Final Inspection
Why Can’t UAW Sell Itself?

Why Can’t UAW Sell Itself?

The UAW’s failure to organize hourly Volkswagen employees in Chattanooga, TN, is a humiliating and strategic failure.

In 30 years of trying, the UAW has been unable to organize any of the 21 manufacturing plants run by eight foreign automakers in 11 different states, except for those that once were joint ventures with General Motors, Ford and Chrysler.

In the latest VW vote, 53% of the workers rejected the union. Clearly it no longer knows how to connect with most working-class people.

Instead, the UAW blames “outsiders” for interfering with its organizing attempt, ignoring the fact the union itself is perceived as an outsider, with its headquarters more than 600 miles (966 km) away and well above the Mason-Dixon Line. And therein lies the root cause of why the union’s membership continues to shrink.

The UAW simply does not know how to sell itself anymore. It’s constantly trying to revive the spirit of the 1936 Flint sitdown strike that launched it into national prominence. For the UAW, organizing workers is seen as another battle in the struggle of class warfare. It is a belligerent and confrontational spirit that was appropriate for its time, but has little relevance for most workers today.

In a few months, the UAW will elect a new president. Labor experts are certain it will be Dennis Williams, the current Secretary-Treasurer. Williams already is making speeches about how angry and outraged he is, and while that kind of rhetoric can bring rousing cheers inside a union hall, it generally turns off undecided folks wondering if they want to invite a union into their workplace.

Instead of falling back on its timeworn tactics, the union needs to take a fresh approach. I think it ought to take some marketing classes. I’m not joking. It needs to learn how to sell the sizzle, like its success in obtaining profit-sharing checks, such as the $8,800 the workers at Ford are getting this year. That is a tangible, believable benefit only the union could deliver.

The UAW has a big perception problem it needs to overcome. GM, Ford and Chrysler faced the same problem, but they’ve largely turned it around. The “Detroit Three” did it with world-class products that have been well marketed. Chrysler’s Olivier Francois developed media campaigns that worked brilliantly at changing public perception in a relatively short amount of time. Who ever thought “Imported From Detroit” would resonate in California? Maybe the UAW should hire Francois. If he can turn the old Chrysler 200 into an aspirational vehicle, I’m sure he can sell the UAW to factory workers.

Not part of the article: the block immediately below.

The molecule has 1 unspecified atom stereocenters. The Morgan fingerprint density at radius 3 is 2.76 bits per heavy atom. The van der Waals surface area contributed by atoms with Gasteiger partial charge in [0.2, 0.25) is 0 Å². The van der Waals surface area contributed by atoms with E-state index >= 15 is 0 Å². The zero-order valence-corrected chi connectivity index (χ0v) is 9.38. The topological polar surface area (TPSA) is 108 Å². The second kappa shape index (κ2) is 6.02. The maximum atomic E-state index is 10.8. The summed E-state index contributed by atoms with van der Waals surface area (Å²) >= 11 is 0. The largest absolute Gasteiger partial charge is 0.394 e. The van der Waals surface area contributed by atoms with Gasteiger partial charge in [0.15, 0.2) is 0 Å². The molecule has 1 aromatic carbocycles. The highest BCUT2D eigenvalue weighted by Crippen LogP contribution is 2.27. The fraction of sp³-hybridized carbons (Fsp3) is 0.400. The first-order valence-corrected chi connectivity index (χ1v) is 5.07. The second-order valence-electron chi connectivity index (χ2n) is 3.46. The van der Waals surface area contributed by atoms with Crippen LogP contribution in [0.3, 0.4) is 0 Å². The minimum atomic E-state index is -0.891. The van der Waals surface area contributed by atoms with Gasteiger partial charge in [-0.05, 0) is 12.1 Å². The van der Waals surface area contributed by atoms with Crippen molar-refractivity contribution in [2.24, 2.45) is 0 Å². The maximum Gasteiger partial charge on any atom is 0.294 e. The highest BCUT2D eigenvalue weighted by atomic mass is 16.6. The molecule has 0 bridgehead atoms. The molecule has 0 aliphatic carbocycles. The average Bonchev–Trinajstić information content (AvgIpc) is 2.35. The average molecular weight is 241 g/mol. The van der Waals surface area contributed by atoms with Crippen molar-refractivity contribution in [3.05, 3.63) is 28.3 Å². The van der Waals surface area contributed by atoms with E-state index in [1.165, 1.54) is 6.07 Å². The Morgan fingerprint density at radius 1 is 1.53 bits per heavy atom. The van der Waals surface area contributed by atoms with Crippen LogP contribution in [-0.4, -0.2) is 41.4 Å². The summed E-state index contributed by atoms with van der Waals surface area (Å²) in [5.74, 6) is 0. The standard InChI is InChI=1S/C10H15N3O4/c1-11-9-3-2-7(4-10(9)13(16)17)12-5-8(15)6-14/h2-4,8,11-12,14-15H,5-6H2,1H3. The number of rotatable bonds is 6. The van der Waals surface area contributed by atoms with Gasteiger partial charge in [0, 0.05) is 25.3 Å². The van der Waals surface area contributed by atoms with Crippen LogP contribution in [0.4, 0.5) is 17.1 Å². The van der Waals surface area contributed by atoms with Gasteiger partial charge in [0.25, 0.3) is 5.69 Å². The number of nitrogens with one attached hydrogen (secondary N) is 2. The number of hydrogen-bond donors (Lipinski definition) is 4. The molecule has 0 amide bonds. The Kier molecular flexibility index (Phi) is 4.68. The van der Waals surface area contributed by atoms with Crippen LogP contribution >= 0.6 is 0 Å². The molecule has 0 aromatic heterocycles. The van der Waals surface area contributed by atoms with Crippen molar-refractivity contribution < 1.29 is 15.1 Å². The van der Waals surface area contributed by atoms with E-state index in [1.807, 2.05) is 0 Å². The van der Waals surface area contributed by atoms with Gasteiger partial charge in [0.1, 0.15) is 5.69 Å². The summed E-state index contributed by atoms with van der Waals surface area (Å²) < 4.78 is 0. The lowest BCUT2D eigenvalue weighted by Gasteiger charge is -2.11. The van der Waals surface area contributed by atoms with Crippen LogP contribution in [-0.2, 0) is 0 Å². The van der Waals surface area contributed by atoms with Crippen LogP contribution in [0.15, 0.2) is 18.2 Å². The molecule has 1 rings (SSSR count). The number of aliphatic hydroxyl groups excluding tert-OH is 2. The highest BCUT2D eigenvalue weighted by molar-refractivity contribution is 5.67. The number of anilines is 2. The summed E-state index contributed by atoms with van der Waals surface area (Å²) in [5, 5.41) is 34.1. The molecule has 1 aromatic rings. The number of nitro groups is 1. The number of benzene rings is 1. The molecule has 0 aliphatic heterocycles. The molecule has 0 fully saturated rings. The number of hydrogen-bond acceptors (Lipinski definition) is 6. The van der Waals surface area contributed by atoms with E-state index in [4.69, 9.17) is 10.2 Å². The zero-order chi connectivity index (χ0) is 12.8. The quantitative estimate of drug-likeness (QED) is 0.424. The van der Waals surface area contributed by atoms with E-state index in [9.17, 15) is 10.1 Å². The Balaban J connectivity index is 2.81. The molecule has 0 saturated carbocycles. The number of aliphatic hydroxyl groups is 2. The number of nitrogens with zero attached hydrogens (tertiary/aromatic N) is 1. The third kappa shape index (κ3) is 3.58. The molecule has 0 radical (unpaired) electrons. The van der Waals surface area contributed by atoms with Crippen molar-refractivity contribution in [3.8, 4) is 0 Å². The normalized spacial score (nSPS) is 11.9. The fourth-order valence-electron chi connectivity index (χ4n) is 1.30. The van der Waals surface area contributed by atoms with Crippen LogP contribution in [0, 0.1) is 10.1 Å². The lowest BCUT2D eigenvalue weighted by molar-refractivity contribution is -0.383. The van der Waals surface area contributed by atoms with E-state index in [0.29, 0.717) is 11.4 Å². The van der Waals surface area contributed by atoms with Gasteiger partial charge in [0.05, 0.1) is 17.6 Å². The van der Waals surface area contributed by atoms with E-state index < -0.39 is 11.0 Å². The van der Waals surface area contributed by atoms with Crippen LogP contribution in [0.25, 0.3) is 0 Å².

It wouldn’t take much. The union actually came awfully close to winning in Chattanooga. If it had been able to persuade 44 of those workers to vote yes instead of no, the plant would be unionized today. Only 44! Obviously the union tapped into a desire on the part of the VW workers to have more say in their everyday workday. Indeed, prior to the vote, more than half the workforce signed cards indicating they would welcome the union. But when it came to the point of sale, the UAW couldn’t close the deal.

Will the union change its tactics? I doubt it. It’s much easier to blame others for your failure than it is to admit it was your own fault. And it’s even more difficult to walk away from the history and legacy that once made you great.

In the business world, when your sales strategy fails, you know it’s time to develop a new approach. The companies that fail to do so are the ones that go out of business. And that is just as true for labor unions as it is for corporations.

John McElroy is editorial director of Blue Sky Productions and producer of the “Autoline” PBS television show and “Autoline Daily,” the online video newscast.

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